It is inevitable that in any organization at times it becomes necessary to meet with other members of your organization in order to discuss the issues at hand or even plan for the future. As any read of Dilbert can tell you, meetings can range from a highly productive bonding experience to a life-draining and disengaging task. This negative feeling stems from two sources, a lack of substantial content and a lack of participation from everyone in the room. On the other hand, a successful meeting is one that accomplishes two goals that at times may seem contradictory, an efficient and effective use of time and ensuring that as many people as possible are included in the conversation. A meeting is truly successful, only if everyone leaves the meeting feeling like their time and participation was worth it.
Often times a meeting may not be the most efficient use of time. If ideas begin to stagnant and no meaningful conversation is taking place, the membership of the meeting may become disenchanted and lose interest. A common pitfall is for meetings to devolve into groupthink, the desire to avoid conflict and form a consensus even though that particular consensus might not necessarily be the best idea. Due to a natural resistance to discord, groupthink prevents the meeting from having any tangible resolution, as the conversation will always lean towards the most amicable, but not always the most effective solution. A common method to combat groupthink is the appointment of a devil’s advocate, an individual selected to purposefully find fault with an idea, without a fear of repercussions. This contrarian view will force any issues to the forefront, and hopefully serve to facilitate their resolution. While it may not always be possible, asking for outside input may also serve to dispel groupthink, as the addition of a new perspective will cause the group to reevaluate their current positions in the face of new information.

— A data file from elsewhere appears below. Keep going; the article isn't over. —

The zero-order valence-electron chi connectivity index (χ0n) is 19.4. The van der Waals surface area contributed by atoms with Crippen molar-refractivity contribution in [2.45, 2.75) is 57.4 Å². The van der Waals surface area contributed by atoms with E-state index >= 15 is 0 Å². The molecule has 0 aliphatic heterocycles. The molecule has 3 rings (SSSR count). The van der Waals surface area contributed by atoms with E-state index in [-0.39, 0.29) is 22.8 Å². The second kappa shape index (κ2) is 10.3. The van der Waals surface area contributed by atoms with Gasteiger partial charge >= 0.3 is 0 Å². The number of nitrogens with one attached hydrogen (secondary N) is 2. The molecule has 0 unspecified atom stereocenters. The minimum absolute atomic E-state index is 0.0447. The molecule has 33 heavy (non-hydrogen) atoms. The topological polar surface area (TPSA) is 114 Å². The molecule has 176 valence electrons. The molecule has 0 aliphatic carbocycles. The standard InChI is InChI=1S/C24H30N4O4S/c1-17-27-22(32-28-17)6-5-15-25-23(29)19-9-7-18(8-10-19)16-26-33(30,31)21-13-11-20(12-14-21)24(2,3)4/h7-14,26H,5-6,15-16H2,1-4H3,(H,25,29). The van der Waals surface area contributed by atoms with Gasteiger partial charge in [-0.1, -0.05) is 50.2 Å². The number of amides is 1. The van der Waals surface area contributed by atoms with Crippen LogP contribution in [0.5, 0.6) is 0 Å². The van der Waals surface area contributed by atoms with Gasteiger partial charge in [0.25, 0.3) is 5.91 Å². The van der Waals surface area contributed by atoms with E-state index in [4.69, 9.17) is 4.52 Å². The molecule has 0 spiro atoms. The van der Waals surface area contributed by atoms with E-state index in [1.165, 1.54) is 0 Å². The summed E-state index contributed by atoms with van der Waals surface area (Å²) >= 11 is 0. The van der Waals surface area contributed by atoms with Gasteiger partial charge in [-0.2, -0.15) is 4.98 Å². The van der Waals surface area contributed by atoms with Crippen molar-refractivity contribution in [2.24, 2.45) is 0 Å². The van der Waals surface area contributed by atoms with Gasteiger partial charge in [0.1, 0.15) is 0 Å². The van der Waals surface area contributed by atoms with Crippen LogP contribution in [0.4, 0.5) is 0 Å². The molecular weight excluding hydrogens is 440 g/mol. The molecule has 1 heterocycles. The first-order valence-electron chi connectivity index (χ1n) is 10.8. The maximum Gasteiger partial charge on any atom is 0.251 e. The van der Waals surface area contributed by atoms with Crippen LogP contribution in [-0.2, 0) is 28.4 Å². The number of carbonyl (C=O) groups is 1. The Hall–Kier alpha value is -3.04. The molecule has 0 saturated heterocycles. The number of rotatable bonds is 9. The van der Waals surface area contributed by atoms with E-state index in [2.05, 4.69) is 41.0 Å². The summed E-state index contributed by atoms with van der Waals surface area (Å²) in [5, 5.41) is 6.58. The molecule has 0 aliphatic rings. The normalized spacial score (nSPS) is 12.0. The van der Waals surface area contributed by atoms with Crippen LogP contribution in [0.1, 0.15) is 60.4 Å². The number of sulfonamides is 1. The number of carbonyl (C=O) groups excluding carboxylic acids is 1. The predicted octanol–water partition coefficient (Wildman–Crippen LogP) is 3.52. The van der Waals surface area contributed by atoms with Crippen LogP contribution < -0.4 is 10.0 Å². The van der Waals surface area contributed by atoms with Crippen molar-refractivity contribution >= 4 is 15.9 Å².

The more people who actively participate in a meeting, the more effective the meeting becomes. In a meeting it is important to ensure that everyone’s opinions are being articulated. There is a tendency for more senior and confident members to dominate the discussion causing feelings of distress for newer membership. This scenario is highly damaging to the organization as it disengages members and prevents them from developing within the organization. At the same time it may be difficult for more shy members to speak openly, and simply providing them a forum to communicate may not be sufficient to solicit their active involvement. In meetings that I have participated in, we adopt the philosophy of “Step up, Step back”. The central idea is that those who have been contributing a great deal should make an effort to participate less in order to provide those who have not yet stepped up an opportunity. In the same vein, those who have not yet voiced their opinions are urged to speak up in an encouraging manner. This practice is most effective when used on a consistent basis as to not single any individual member out. When every member feels that they had contributed to the discussion they become much more invested than if they had felt otherwise.
A well-run meeting should leave everyone feeling a sense of accomplishment, that their presence has made an impact on the discussion. When a meeting is successful the bonds between the participants tighten, and the group’s commitment to their organization is solidified. A leader must work to ensure that their meetings are meaningful, and that those who attend feel validated.
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